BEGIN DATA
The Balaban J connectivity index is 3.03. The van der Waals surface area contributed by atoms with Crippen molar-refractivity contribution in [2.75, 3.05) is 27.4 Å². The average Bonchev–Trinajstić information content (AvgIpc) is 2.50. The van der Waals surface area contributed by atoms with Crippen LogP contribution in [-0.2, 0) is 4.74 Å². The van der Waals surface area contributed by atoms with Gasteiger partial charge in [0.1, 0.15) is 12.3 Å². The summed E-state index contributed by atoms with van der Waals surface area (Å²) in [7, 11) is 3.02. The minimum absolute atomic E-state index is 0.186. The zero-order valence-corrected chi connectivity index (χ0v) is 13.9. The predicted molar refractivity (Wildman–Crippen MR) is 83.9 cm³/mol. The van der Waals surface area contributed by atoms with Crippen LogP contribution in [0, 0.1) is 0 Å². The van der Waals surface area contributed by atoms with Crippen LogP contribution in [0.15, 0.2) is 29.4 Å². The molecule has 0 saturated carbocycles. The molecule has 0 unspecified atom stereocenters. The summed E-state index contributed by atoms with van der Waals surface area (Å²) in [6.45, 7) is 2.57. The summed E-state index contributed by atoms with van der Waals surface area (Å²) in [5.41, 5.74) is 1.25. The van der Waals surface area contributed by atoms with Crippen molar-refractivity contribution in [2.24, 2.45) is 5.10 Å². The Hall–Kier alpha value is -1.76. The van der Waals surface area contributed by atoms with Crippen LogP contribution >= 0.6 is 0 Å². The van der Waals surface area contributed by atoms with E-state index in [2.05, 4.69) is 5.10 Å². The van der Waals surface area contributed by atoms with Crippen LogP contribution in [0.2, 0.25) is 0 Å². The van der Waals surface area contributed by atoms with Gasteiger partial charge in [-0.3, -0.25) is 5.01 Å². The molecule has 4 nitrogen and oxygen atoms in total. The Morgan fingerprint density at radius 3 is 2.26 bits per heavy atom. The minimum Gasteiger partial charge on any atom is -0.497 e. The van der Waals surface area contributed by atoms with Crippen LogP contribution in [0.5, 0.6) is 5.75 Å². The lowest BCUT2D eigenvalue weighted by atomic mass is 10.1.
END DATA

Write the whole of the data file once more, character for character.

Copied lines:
The Balaban J connectivity index is 3.03. The van der Waals surface area contributed by atoms with Crippen molar-refractivity contribution in [2.75, 3.05) is 27.4 Å². The average Bonchev–Trinajstić information content (AvgIpc) is 2.50. The van der Waals surface area contributed by atoms with Crippen LogP contribution in [-0.2, 0) is 4.74 Å². The van der Waals surface area contributed by atoms with Gasteiger partial charge in [0.1, 0.15) is 12.3 Å². The summed E-state index contributed by atoms with van der Waals surface area (Å²) in [7, 11) is 3.02. The minimum absolute atomic E-state index is 0.186. The zero-order valence-corrected chi connectivity index (χ0v) is 13.9. The predicted molar refractivity (Wildman–Crippen MR) is 83.9 cm³/mol. The van der Waals surface area contributed by atoms with Crippen LogP contribution in [0, 0.1) is 0 Å². The van der Waals surface area contributed by atoms with Crippen LogP contribution in [0.15, 0.2) is 29.4 Å². The molecule has 0 saturated carbocycles. The molecule has 0 unspecified atom stereocenters. The summed E-state index contributed by atoms with van der Waals surface area (Å²) in [6.45, 7) is 2.57. The summed E-state index contributed by atoms with van der Waals surface area (Å²) in [5.41, 5.74) is 1.25. The van der Waals surface area contributed by atoms with Crippen molar-refractivity contribution in [2.24, 2.45) is 5.10 Å². The Hall–Kier alpha value is -1.76. The van der Waals surface area contributed by atoms with Crippen LogP contribution >= 0.6 is 0 Å². The van der Waals surface area contributed by atoms with E-state index in [2.05, 4.69) is 5.10 Å². The van der Waals surface area contributed by atoms with Crippen LogP contribution in [0.2, 0.25) is 0 Å². The van der Waals surface area contributed by atoms with Gasteiger partial charge in [-0.3, -0.25) is 5.01 Å². The molecule has 4 nitrogen and oxygen atoms in total. The Morgan fingerprint density at radius 3 is 2.26 bits per heavy atom. The minimum Gasteiger partial charge on any atom is -0.497 e. The van der Waals surface area contributed by atoms with Crippen LogP contribution in [0.5, 0.6) is 5.75 Å². The lowest BCUT2D eigenvalue weighted by atomic mass is 10.1.